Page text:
How bad is the U.S. employment situation? The Labor Department’s tally for March, which showed only 120,000 new jobs were created, raised doubts about the sustainability of a recent pick up in job growth. But to get a broader sense of what things are really like it helps to put things in a longer-term perspective.
Even with the 3.6 million new jobs created during the recovery, some 5 million more are needed just to make up for all of the jobs that were lost during the Great Recession. At March’s pace, it would take nearly four more years to get there – and that’s not accounting for population growth.
If job growth remains at tepid clip of around 150,000 a month, it would take five years for the jobless rate, which registered 8.2 percent in March, to fall to 6 percent, according to Atlanta Federal Reserve Bank economist Julie Hotchkiss.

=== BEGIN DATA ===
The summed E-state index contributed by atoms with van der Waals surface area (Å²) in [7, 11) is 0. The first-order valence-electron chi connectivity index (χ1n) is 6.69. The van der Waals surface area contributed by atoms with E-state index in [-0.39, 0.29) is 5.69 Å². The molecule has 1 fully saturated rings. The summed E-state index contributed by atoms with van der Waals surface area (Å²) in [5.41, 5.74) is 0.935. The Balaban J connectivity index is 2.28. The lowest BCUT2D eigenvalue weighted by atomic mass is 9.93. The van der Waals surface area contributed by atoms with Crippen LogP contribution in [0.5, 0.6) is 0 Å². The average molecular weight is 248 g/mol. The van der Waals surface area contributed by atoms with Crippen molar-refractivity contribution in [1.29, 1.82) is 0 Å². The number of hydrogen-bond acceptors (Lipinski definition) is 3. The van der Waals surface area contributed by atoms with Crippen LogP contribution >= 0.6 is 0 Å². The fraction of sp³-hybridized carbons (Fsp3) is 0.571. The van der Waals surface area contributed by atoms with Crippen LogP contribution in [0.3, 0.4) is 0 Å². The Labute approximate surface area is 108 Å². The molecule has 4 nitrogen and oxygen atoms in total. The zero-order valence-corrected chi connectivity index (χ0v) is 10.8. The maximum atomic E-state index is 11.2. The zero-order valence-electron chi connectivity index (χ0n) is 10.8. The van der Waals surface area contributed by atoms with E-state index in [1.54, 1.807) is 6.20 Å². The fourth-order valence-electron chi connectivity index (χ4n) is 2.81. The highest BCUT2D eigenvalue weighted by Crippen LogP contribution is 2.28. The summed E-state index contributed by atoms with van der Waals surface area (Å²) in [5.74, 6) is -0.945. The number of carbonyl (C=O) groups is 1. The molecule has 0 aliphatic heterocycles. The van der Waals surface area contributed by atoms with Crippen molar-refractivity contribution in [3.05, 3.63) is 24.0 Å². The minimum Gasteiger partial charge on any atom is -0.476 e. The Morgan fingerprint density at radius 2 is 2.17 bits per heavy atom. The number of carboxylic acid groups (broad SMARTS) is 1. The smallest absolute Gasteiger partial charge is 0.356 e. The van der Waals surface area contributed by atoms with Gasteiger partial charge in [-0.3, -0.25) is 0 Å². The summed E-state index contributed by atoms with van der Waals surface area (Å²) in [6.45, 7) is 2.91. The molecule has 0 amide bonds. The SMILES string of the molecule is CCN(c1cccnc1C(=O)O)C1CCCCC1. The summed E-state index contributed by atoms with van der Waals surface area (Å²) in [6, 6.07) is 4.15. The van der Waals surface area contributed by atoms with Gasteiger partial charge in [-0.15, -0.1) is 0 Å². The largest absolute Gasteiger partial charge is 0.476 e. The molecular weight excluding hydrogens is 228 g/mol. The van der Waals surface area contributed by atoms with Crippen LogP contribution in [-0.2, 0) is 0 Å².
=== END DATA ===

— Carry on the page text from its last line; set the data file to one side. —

Dean Baker at the Center for Economic and Policy Research says that, while the March figure very likely reflects some payback for the stronger activity seen during the earlier months of an unusually warm winter, the long term outlook remains bleak.
The weaker job growth in the March data is primarily an artifact of the weather. However the 212,000 average job gain over the last three months is not especially strong. It implies a return to full employment some time in 2019.